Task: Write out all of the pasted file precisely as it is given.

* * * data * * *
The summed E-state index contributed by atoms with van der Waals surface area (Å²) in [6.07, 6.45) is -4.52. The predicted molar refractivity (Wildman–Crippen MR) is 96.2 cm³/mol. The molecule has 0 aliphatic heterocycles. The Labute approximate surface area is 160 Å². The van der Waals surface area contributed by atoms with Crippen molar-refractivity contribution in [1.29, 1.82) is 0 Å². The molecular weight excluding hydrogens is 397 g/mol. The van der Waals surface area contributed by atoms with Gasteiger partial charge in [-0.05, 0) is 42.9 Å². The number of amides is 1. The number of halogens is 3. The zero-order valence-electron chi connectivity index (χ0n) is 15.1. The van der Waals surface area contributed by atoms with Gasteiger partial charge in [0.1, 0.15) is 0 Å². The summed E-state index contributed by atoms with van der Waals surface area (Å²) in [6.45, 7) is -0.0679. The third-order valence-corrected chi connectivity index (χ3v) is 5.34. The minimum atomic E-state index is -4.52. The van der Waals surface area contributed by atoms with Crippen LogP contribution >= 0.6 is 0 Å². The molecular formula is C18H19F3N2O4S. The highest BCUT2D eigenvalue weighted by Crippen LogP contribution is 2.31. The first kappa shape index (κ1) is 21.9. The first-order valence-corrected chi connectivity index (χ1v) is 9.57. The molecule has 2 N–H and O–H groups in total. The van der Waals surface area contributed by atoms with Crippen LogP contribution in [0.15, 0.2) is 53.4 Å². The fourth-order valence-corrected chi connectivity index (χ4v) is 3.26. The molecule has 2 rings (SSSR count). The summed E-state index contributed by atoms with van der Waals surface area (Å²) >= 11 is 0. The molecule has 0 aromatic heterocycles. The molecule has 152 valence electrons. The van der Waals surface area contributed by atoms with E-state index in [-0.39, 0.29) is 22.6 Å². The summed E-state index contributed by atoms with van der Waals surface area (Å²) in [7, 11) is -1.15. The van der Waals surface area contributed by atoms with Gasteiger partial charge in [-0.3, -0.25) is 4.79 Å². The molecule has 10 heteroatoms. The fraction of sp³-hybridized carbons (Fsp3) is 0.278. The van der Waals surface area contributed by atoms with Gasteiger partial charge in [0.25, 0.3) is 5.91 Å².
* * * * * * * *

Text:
The summed E-state index contributed by atoms with van der Waals surface area (Å²) in [6.07, 6.45) is -4.52. The predicted molar refractivity (Wildman–Crippen MR) is 96.2 cm³/mol. The molecule has 0 aliphatic heterocycles. The Labute approximate surface area is 160 Å². The van der Waals surface area contributed by atoms with Crippen molar-refractivity contribution in [1.29, 1.82) is 0 Å². The molecular weight excluding hydrogens is 397 g/mol. The van der Waals surface area contributed by atoms with Gasteiger partial charge in [-0.05, 0) is 42.9 Å². The number of amides is 1. The number of halogens is 3. The zero-order valence-electron chi connectivity index (χ0n) is 15.1. The van der Waals surface area contributed by atoms with Gasteiger partial charge in [0.1, 0.15) is 0 Å². The summed E-state index contributed by atoms with van der Waals surface area (Å²) in [6.45, 7) is -0.0679. The third-order valence-corrected chi connectivity index (χ3v) is 5.34. The minimum atomic E-state index is -4.52. The van der Waals surface area contributed by atoms with Crippen LogP contribution >= 0.6 is 0 Å². The molecular formula is C18H19F3N2O4S. The highest BCUT2D eigenvalue weighted by Crippen LogP contribution is 2.31. The first kappa shape index (κ1) is 21.9. The first-order valence-corrected chi connectivity index (χ1v) is 9.57. The molecule has 2 N–H and O–H groups in total. The van der Waals surface area contributed by atoms with Crippen LogP contribution in [0.15, 0.2) is 53.4 Å². The fourth-order valence-corrected chi connectivity index (χ4v) is 3.26. The molecule has 2 rings (SSSR count). The summed E-state index contributed by atoms with van der Waals surface area (Å²) >= 11 is 0. The molecule has 0 aromatic heterocycles. The molecule has 152 valence electrons. The van der Waals surface area contributed by atoms with E-state index in [-0.39, 0.29) is 22.6 Å². The summed E-state index contributed by atoms with van der Waals surface area (Å²) in [7, 11) is -1.15. The van der Waals surface area contributed by atoms with Gasteiger partial charge in [-0.3, -0.25) is 4.79 Å². The molecule has 10 heteroatoms. The fraction of sp³-hybridized carbons (Fsp3) is 0.278. The van der Waals surface area contributed by atoms with Gasteiger partial charge in [0.25, 0.3) is 5.91 Å².